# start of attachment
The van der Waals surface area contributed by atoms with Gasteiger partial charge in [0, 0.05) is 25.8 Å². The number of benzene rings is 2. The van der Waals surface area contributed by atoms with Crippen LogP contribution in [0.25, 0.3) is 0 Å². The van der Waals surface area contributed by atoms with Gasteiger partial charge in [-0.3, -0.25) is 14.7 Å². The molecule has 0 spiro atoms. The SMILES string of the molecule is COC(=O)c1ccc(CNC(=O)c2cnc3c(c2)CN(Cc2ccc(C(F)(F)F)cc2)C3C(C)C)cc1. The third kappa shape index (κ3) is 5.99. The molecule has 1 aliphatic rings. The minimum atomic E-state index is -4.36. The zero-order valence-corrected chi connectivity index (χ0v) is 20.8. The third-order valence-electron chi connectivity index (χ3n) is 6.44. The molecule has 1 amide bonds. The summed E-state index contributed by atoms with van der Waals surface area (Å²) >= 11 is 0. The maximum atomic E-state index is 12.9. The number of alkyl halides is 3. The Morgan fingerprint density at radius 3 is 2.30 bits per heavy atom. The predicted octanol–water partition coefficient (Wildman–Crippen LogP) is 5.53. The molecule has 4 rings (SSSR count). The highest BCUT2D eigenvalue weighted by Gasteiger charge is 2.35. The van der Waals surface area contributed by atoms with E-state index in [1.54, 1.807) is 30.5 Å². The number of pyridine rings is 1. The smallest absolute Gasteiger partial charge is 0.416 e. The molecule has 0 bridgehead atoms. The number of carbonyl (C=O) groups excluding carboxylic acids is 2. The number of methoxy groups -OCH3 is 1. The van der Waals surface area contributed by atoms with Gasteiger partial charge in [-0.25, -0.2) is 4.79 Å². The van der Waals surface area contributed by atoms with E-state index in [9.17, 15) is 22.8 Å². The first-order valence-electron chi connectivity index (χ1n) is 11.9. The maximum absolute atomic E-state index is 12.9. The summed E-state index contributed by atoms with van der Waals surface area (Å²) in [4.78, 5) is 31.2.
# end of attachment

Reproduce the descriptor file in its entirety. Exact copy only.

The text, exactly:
The van der Waals surface area contributed by atoms with Gasteiger partial charge in [0, 0.05) is 25.8 Å². The number of benzene rings is 2. The van der Waals surface area contributed by atoms with Crippen LogP contribution in [0.25, 0.3) is 0 Å². The van der Waals surface area contributed by atoms with Gasteiger partial charge in [-0.3, -0.25) is 14.7 Å². The molecule has 0 spiro atoms. The SMILES string of the molecule is COC(=O)c1ccc(CNC(=O)c2cnc3c(c2)CN(Cc2ccc(C(F)(F)F)cc2)C3C(C)C)cc1. The third kappa shape index (κ3) is 5.99. The molecule has 1 aliphatic rings. The minimum atomic E-state index is -4.36. The zero-order valence-corrected chi connectivity index (χ0v) is 20.8. The third-order valence-electron chi connectivity index (χ3n) is 6.44. The molecule has 1 amide bonds. The summed E-state index contributed by atoms with van der Waals surface area (Å²) >= 11 is 0. The maximum atomic E-state index is 12.9. The number of alkyl halides is 3. The Morgan fingerprint density at radius 3 is 2.30 bits per heavy atom. The predicted octanol–water partition coefficient (Wildman–Crippen LogP) is 5.53. The molecule has 4 rings (SSSR count). The highest BCUT2D eigenvalue weighted by Gasteiger charge is 2.35. The van der Waals surface area contributed by atoms with E-state index in [1.54, 1.807) is 30.5 Å². The number of pyridine rings is 1. The smallest absolute Gasteiger partial charge is 0.416 e. The molecule has 0 bridgehead atoms. The number of carbonyl (C=O) groups excluding carboxylic acids is 2. The number of methoxy groups -OCH3 is 1. The van der Waals surface area contributed by atoms with Gasteiger partial charge in [-0.25, -0.2) is 4.79 Å². The van der Waals surface area contributed by atoms with E-state index in [9.17, 15) is 22.8 Å². The first-order valence-electron chi connectivity index (χ1n) is 11.9. The maximum absolute atomic E-state index is 12.9. The summed E-state index contributed by atoms with van der Waals surface area (Å²) in [4.78, 5) is 31.2.